Major companies have used loopholes in federal tax law to help their bottom line for decades, the think tank’s researchers note. But they got a fresh boon from the CARES Act, the $2.2 trillion stimulus bill that aimed to help businesses weather the COVID-19 pandemic.

Big firms were able to take advantage of a provision in the bill to use losses they racked up in 2018 or 2019 to offset profits from previous years, which slashed some of their 2020 tax bills to less than zero, according to the report. That measure accounted for at least $500 million of the 55 giants’ tax breaks, the report says.

FedEx stood by the CARES Act tax breaks, saying the law helped it and other companies “navigate a rapidly changing economy and marketplace while continuing to invest in capital, hire team members, and fund employee pension plans.”

FedEx truck
FedEx is said to be among major firms pocketing federal tax rebates while avoiding federal income taxes.
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But many companies also used more established methods for giving themselves tax discounts.

Those include write-offs for paying executives in stock, which were used by more than a dozen companies, while at least half a dozen took federal research and experimentation credits, the report says.

The list included some companies hit hard by the pandemic, including crafts retailer Michaels, as well as companies that thrived despite the lockdowns, like Salesforce.com, the cloud computing company that announced record 2020 earnings in February.

Salesforce logo
Salesforce is reported to be among thriving firms able to take advantage of numerous write-offs.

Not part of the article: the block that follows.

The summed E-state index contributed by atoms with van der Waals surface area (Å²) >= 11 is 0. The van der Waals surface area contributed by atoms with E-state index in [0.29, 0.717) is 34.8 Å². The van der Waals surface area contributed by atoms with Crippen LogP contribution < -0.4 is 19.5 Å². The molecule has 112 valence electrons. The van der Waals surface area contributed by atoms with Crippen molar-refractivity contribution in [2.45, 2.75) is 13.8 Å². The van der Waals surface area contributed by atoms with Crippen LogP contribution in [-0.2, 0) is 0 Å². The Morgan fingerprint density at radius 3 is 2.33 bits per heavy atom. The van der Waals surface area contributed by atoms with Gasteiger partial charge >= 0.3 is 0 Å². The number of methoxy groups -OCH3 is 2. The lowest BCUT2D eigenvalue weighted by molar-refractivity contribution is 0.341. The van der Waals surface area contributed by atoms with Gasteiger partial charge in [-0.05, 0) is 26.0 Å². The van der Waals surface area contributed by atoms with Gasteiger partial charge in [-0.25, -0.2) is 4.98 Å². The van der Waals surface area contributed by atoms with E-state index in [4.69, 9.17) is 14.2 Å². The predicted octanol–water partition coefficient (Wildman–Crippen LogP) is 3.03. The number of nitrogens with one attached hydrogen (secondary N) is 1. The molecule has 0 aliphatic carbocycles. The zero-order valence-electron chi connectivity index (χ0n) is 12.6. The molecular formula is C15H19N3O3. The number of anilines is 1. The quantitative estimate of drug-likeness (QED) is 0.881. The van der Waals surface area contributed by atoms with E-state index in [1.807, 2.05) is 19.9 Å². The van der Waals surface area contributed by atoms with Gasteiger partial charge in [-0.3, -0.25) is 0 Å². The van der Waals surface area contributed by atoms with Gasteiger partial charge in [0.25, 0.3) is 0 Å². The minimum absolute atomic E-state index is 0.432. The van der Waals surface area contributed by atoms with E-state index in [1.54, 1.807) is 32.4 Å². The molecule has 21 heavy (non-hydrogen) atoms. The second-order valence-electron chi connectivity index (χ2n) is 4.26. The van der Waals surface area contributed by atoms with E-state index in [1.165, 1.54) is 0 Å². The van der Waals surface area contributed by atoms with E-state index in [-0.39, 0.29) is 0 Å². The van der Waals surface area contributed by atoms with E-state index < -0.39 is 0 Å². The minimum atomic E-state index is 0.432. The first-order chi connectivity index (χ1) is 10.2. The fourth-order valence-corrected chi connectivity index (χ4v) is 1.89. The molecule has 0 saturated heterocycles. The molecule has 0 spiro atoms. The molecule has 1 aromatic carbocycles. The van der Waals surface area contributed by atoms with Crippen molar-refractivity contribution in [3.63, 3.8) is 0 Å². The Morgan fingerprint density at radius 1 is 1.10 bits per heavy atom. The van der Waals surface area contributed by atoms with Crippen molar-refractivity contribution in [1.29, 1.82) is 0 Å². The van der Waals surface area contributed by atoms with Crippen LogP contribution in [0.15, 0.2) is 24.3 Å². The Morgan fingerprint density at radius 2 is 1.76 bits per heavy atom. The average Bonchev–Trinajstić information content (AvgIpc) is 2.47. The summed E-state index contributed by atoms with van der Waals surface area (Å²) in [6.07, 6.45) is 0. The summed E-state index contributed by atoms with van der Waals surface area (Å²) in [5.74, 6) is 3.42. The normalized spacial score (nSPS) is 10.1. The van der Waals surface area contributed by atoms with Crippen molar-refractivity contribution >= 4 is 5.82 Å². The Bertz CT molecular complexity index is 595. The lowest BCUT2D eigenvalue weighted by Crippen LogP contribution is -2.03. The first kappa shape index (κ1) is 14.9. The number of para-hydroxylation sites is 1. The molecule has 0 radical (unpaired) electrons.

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By reining in tax breaks like those, “or by re-introducing some form of a ‘minimum tax’ requiring profitable companies to pay at least some tax in any profitable year, Congress and President Biden could take a major step toward a fairer and more sustainable tax system,” authors Matthew Gardner and Steve Wamhoff wrote in the report.

Salesforce, Michaels, Nike and Dish Network did not immediately respond to requests for comment.



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China admonishes H&M over ‘problematic’ map on website

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Swedish retailer H&M continues to clash with Beijing, this time over how it has portrayed the region geographically.

Chinese officials admonished H&M Friday over a “problematic” map on the company’s website in the latest sign of escalating tensions after the Swedish retailer criticized China’s controversial cotton-picking region.

Shanghai government regulators summoned H&M managers to a meeting after internet users complained about the map, officials said on social media.

Chinese officials did not provide any detail about the alleged offense, which they said H&M managers quickly corrected.

But H&M got in trouble with China in 2018 for listing Taiwan as a country on the Taiwanese version of its website. China claims the democratic island country is part of its territory.

H&M was told to “bolster its awareness of the national territory, and really ensure the standardized use of the Chinese map,” the Cyberspace Administration of China’s Shanghai arm said in a post on the WeChat social network, according to The Wall Street Journal.

H&M did not immediately respond to a request for comment Friday.

The map flap is just the latest headache H&M has faced in China, the fast-fashion retailer’s top clothing supplier and its fourth-largest market by sales.

The company was hit with boycott threats last week and had its products pulled from Chinese e-commerce platforms over a statement it made last year saying it does not source cotton from the Xinjiang region, where Beijing has been accused of forced labor practices against Uyghur Muslims.

H&M tried to tamp down the backlash Wednesday with a new statement saying it’s “dedicated to regaining the trust and confidence” of its customers, colleagues and business partners in China, where its store locations were reportedly scrubbed from digital maps last week.

The company said it wants to be “a responsible buyer, in China and elsewhere,” but did not mention Xinjiang specifically.

With Post wires